Equalities minister Kemi Badenoch urged to resign after ‘failing’ LGBT+ community: ‘She’s not fit for purpose’

Emma Powys Maurice
·2-min read

Equalities minister Kemi Badenoch is under pressure to resign after “failing” LGBT+ people with her continuing deferral of legislation against conversion therapy.

Badenoch was roundly condemned for her “feeble” and “vague” speech at a parliamentary debate on conversion therapy on Monday (8 March), which gave no timeline for action against the practise, no specifics, and saw her repeatedly refuse to use the word “ban”.

With a coalition of the UK’s top LGBT+ figures slamming the minister’s “extremely troubling” response, a growing number of voices are now calling for her resignation.

Among them was veteran LGBT+ campaigner Peter Tatchell, who flatly stated that Badenoch is “not fit for purpose”.

“The equalities minister should resign,” he told PinkNews.

“She has failed to deliver long-standing government promises to ban LGBT+ conversion therapy and to reform the Gender Recognition Act. Her feeble statement on conversion therapy in parliament on Monday night was the last straw.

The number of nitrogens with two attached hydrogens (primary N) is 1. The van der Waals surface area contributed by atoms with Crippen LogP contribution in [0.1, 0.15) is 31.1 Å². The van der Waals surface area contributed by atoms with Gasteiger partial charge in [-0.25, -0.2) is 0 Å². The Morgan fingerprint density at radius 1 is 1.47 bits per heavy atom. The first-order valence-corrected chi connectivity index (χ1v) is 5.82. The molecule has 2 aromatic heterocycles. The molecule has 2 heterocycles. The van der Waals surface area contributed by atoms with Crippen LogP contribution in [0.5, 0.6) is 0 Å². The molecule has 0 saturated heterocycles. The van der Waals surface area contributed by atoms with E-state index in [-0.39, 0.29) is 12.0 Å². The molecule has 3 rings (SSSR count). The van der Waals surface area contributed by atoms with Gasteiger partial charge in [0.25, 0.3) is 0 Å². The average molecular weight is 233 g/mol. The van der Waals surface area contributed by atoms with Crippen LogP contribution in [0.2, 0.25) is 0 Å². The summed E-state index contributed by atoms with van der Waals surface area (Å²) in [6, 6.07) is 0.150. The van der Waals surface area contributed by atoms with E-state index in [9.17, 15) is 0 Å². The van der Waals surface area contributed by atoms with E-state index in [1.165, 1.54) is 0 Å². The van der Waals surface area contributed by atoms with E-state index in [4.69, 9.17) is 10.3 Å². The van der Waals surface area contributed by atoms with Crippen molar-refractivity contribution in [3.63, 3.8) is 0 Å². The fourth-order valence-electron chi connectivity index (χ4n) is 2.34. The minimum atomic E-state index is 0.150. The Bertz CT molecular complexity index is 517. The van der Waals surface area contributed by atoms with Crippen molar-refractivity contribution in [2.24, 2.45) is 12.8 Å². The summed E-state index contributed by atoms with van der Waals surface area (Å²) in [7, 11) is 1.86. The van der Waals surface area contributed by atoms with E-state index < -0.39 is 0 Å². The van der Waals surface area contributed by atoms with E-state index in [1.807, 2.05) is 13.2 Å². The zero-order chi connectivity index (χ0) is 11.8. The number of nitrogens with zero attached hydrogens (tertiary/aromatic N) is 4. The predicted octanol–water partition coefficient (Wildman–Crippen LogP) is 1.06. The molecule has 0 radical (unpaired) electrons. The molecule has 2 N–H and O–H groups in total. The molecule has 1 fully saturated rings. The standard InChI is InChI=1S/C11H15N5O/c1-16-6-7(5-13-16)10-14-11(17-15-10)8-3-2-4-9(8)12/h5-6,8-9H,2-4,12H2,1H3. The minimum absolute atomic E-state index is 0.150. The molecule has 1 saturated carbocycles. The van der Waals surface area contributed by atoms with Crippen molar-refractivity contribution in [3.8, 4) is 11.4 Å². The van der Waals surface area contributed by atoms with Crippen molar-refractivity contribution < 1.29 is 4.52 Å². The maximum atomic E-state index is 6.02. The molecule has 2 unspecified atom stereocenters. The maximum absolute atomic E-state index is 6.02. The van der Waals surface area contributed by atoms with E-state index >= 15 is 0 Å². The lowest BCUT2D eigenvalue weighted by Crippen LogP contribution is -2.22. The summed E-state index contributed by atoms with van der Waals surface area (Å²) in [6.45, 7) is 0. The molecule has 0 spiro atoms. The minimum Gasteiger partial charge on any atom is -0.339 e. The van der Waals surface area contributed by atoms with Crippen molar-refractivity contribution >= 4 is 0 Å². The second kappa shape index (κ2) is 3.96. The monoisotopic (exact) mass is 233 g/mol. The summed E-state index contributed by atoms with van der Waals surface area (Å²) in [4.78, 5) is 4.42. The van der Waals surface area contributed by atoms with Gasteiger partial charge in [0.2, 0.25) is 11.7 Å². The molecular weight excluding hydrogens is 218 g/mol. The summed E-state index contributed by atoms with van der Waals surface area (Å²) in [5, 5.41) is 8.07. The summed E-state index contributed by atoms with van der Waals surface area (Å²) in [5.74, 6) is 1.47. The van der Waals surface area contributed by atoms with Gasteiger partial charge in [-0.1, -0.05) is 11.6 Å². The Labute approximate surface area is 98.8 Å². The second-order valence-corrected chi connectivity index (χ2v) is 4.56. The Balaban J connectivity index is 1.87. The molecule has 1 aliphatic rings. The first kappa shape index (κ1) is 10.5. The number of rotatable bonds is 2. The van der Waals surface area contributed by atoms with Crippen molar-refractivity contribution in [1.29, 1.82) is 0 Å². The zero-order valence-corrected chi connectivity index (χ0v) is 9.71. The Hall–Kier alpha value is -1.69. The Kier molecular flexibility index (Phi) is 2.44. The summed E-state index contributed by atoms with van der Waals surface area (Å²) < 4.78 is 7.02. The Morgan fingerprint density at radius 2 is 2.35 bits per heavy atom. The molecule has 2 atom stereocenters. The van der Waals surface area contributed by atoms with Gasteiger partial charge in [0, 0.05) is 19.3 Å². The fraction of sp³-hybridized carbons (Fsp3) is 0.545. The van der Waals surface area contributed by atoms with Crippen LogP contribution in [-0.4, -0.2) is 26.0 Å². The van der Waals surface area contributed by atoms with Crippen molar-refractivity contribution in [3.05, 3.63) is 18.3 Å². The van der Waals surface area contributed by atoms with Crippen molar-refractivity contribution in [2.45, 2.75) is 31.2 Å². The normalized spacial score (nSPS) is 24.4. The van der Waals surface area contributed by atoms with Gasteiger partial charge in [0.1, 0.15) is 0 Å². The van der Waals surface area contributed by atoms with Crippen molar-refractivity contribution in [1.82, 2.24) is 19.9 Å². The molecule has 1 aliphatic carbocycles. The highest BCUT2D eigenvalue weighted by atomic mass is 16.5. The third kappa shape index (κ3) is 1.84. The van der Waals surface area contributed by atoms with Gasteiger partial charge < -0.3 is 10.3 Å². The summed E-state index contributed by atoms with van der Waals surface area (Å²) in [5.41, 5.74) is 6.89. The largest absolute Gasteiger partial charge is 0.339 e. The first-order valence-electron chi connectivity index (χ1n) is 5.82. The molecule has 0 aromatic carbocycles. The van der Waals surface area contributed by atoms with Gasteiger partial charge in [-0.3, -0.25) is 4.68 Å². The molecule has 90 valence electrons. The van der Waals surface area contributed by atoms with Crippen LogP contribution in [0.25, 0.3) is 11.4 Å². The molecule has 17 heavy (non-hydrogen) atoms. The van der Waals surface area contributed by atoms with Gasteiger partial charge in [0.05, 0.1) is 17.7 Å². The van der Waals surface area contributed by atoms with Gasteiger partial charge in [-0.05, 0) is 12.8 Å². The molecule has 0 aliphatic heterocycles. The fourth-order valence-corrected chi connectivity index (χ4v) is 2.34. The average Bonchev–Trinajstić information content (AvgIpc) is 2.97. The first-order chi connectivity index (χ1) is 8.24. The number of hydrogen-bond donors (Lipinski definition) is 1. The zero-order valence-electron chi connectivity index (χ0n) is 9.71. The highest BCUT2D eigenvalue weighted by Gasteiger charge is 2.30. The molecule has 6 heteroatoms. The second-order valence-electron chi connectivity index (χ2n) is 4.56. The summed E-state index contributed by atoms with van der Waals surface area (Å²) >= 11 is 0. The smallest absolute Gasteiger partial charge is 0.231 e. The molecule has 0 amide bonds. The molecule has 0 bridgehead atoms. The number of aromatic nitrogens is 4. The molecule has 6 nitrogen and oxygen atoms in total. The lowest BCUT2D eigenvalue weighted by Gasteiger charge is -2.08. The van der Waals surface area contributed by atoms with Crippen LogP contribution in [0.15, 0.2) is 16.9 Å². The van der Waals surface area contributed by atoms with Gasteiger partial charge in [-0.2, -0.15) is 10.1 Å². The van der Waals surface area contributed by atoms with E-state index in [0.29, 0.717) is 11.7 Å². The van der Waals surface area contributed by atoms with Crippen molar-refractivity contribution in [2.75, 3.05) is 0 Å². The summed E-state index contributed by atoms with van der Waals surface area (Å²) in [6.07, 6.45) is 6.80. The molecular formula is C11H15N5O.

“The consensus among MPs who spoke in the debate was that it is time to outlaw this unethical, ineffective and harmful practice. But Kemi Badenoch offered only platitudes, with no concrete proposals, despite the government promising to ban conversion therapy over two and a half years ago.”

Tatchell notes that her response ignored the issue of trans conversion therapy and failed to offer any commitment to outlaw it; she also failed to engage with campaigners pushing for a ban.

“Kemi claimed she was ‘consulting widely’ but none of the 20-plus organisations supporting a ban have been consulted,” he said.

“She is justifiably being dubbed the ‘minister for inequalities’ and should stand down. Kemi has lost the confidence of the LGBT+ community.”

Tatchell was joined by Jayne Ozanne, who quit the government’s LGBT Advisory Panel in protest against the Conservative government’s “hostility” towards LGBT+ people.

Ozanne told the BBC that the minister had delivered an “appalling speech” in parliament and that she was “increasingly concerned about what seems to be anti-LGBT+ rhetoric” from the government.

Her work on the LGBT Advisory Panel has led her to believe that Badenoch and her boss, women and equalities minister Liz Truss, do not have “the best interests of the LGBT+ community” in their minds.

“I don’t think they understand us,” she said, adding: “I do think there are others more suited to this role who have more time to engage, and more heart for the work.”

PinkNews has reached out to Kemi Badenoch for comment.